Wednesday, June 30, 2010

Tip for Users: A tree for MISC-ing persons

Does your genealogy research turn up various information about your ancestors' friends or people who you can't place in your family tree? Do you have photographs that are marked with people's names, but you don't know who they are?

Since I'm a firm believer that information must be shared, I've created a family tree on that I simply call "Missing Persons." This is where I've been filing photographs and articles I've come across on family friends, or photos that are identified with a name, but I don't know who the person is. Heck, I've already collected the information and maybe there's a chance someone else is actually looking for it.

The people in my Missing Persons tree aren't usually connected to anyone else in the tree, but they might be eventually. So the Missing Persons tree just becomes my electronic filing box for odd bits of information that I come across in my research. Of course, the tree is public so that if anyone is searching for one of these people, they can access the information I've added.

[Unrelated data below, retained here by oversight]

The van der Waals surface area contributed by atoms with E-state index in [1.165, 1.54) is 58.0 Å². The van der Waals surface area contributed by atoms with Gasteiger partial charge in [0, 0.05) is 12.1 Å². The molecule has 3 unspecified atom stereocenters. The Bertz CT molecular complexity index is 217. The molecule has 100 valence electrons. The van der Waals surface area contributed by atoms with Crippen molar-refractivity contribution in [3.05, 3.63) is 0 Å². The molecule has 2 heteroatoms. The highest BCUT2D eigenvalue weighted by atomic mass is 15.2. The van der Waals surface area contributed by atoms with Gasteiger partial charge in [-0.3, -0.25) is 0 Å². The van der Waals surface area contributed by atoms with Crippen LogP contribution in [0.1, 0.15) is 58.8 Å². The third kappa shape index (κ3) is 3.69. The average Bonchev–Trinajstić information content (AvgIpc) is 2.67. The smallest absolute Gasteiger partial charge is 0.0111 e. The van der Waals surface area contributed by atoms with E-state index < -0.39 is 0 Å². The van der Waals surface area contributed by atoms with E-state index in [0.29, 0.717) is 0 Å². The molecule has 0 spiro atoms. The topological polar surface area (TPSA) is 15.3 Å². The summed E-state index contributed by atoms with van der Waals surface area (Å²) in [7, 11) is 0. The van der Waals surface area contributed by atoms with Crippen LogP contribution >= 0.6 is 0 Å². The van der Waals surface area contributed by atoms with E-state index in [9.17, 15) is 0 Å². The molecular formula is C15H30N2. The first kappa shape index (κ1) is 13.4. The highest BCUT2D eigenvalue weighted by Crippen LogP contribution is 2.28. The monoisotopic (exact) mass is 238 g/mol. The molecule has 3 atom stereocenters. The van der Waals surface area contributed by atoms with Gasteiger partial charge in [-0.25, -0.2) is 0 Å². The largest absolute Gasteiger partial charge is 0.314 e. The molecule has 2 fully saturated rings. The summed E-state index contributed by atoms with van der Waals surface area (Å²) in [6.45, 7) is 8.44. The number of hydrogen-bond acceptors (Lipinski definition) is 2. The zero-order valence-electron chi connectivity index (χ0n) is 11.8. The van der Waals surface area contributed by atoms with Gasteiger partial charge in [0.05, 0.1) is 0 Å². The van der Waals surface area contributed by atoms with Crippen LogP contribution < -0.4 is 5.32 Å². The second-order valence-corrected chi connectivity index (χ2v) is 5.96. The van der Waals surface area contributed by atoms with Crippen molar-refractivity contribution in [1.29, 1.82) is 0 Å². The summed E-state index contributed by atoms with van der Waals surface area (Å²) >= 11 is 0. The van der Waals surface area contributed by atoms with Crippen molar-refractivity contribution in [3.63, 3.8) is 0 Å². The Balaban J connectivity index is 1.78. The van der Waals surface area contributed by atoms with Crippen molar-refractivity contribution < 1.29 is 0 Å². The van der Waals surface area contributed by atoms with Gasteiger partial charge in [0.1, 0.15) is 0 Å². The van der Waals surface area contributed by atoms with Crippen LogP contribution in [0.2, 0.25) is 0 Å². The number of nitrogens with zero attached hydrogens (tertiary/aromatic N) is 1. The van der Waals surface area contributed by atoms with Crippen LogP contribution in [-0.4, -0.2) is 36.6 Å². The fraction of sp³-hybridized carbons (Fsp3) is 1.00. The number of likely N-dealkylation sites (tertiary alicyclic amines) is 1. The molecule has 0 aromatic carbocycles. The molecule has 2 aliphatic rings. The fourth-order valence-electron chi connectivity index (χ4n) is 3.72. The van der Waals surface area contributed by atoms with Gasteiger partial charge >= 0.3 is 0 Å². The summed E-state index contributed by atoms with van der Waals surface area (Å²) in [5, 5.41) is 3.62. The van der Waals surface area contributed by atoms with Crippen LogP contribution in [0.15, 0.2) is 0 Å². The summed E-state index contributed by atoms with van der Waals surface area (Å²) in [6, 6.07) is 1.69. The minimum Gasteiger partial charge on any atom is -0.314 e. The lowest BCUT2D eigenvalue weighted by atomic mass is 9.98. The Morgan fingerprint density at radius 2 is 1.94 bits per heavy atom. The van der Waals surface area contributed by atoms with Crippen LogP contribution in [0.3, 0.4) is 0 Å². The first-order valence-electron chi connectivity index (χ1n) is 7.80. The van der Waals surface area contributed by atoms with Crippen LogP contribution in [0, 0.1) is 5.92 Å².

I also use that tree to do simple searches on an individual or family that I might be researching for a friend. That allows me to add any documents that I locate on Ancestry and be able to return to and access the information and documents at a later time.

Besides genealogy, one of my other passions is researching the role of Nebraska and Nebraskans in film and television. My web site is To help me with some historical information on Nebraska's film stars, I also have a "Nebraska on Film" tree on Here, I've found census records for film greats like Fred Astaire, Marlon Brando and Henry Fonda. Naturally, I got a kick out of reading an old society page tidbit from the early 1900s in which Mr. and Mrs. Marlon Brando, Sr. (the actor's parents) attended a party given by one of the members in my family tree. I just can't let these little nuggets show up and not file them in a public Ancestry tree. At least I know where to find them, rather than  looking through a stack of papers and printouts!

Think outside the box - consider creating a separate tree on Ancestry for all of those MISC-ing persons! Ancestry doesn't always have to be about your family!

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